Although we have been hearing much about the latest M&A wave around the world, it may come as a surprise to some that the boom has reached Italy. In the last year and a half, the country, which for a long time was labelled “the sick man in Europe”, has become one of the most attractive M&A markets to invest in. To quote a line from the famous Broadway musical “The Producers”, we are wondering “where did we go right?”. In other words, what are the reasons underlying this unexpected boom that is bringing M&A levels closer to those of the golden years (2005, 2006 and 2007), especially given that only a few years ago Italy seemed on the brink of a forced exit from the euro.

Gaining momentum

But before attempting any analysis, let’s review the data available. According to the 2014 KPMG Corporate Finance Annual M&A Report (the latest available), the Italian market went into a deep decline after its golden years, with M&A levels in 2013 sinking as low as those in 2004. More precisely, 2007’s exceptional EUR 148 billion result drastically decreased to EUR 56 billion in 2008, and continued to decrease in 2009 and 2010 (with a record low of EUR 20 billion) before stabilising at EUR 30 billion in the following three years. Things picked up in 2014, with volumes almost doubling to approximately EUR 50 billion and the number of transactions increasing by 43%.

No official data is yet available for 2015, but all the reports indicate further substantial growth. According to a Reuters’ report, after the first quarter, with deals for EUR 20 billion, Italy became the third most targeted country in Europe, accounting for 11.6% of European M&A. And according to Dealogic, compared to the first nine months of 2014, Italy’s volume for the same period in 2015 almost doubled (EUR 60.5 billion). Even without definitive numbers, deal-making in Italy is clearing gaining momentum.

The investors

Also from a qualitative point of view there has been a step up in pace this year, with major strategic investors clearly targeting the Italian market. To mention but a few deals announced or closed this year, it suffices to cite ChemChina’s acquisition of the tyre company Pirelli, Dufry’s acquisition of World Duty Free, Hitachi’s acquisition of Ansaldo STS and Ansaldo Breda from Finmeccanica, the merger of Yoox and Net-à-Porter, and Mitsubishi’s acquisition of DelClima.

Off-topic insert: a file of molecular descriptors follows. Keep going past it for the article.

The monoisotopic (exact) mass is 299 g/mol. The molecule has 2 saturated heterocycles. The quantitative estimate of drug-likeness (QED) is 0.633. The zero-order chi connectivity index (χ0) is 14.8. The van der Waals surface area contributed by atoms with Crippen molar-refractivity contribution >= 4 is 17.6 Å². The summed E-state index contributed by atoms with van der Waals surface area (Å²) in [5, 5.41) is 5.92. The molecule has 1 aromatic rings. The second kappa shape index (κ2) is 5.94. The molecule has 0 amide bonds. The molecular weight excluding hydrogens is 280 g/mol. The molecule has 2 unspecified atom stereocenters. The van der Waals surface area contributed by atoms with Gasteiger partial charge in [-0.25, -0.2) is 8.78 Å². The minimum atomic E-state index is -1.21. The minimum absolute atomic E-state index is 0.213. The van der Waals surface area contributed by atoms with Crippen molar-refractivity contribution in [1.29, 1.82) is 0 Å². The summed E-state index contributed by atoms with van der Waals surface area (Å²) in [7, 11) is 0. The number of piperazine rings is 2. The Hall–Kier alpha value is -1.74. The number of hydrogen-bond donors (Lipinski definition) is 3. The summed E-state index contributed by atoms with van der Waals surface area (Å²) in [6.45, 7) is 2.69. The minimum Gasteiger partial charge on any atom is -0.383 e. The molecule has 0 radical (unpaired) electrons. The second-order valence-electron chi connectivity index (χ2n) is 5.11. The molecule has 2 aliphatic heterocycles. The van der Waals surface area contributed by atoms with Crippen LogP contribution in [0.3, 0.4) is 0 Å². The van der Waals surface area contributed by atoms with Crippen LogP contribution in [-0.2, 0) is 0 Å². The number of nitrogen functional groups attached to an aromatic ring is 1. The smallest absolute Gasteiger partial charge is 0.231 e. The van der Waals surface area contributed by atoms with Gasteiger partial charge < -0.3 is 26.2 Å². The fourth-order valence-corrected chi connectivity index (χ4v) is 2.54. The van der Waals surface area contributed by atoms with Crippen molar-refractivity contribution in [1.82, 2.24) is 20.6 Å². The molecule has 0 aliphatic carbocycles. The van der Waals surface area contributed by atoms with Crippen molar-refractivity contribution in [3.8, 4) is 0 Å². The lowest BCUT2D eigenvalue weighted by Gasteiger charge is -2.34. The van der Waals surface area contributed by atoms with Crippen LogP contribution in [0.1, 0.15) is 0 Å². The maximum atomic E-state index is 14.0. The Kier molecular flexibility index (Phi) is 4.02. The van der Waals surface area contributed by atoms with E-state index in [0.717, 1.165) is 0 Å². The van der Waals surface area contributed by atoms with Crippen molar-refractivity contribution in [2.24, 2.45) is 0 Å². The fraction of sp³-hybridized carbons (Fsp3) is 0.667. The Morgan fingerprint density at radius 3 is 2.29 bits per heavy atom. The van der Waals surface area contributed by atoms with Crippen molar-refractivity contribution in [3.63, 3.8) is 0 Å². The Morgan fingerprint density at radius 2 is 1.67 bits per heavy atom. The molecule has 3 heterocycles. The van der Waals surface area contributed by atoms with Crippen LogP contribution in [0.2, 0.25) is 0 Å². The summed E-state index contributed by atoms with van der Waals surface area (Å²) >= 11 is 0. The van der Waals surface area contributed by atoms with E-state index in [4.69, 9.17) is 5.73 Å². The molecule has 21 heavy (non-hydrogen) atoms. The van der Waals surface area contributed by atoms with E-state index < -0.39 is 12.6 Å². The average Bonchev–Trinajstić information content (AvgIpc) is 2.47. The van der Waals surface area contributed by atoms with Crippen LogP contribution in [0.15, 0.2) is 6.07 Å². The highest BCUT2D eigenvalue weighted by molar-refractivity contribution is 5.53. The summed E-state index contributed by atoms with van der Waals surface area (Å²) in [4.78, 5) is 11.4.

The private equity funds did their part too. For instance, Mercury Italy S.r.l., a consortium owned indirectly by funds advised by Bain Capital, Advent International and Clessidra SGR  signed an agreement to acquire Istituto Centrale delle Banche Popolari (ICBPI), a leading player in the Italian financial services market with strong market positions in payment services, interbank clearing and securities services; Clessidra, an Italian private equity house, acquired a 90% shareholding in the well-known fashion house Roberto Cavalli; and BC Partners, that had previously abandoned the Italian market, came back to acquire a majority stake in Cigierre, a casual dining chain. Last but not least, it is worth noting that infrastructural funds are now investing in Italy, where they find opportunities at prices more attractive than in Northern Europe, in a context that is regarded as politically safe.

Going abroad

With but a few notable exceptions (e.g., Fiat Chrysler, Luxottica, Enel, and Unicredit), Italian entrepreneurs have been less than adventurous in the last few years in terms of investing abroad. This seems to be less the case now, partially because the European market is shrinking, thus making it necessary to have a presence in other promising markets, and partially to diversify risks and opportunities. In 2015, for instance, GTech, controlled by Lottomatica, completed its acquisition of US-based International Game Technology; Exxor (the Agnelli family holding company), following the sale of Cushman & Wakefield, acquired a 43% holding in The Economist and PartnerRe (a large reinsurance company); Ferrero completed its acquisition of Thorntons (a UK chocolate company); and Salini Impregilo announced its acquisition of Lane Industries (a leading US construction company).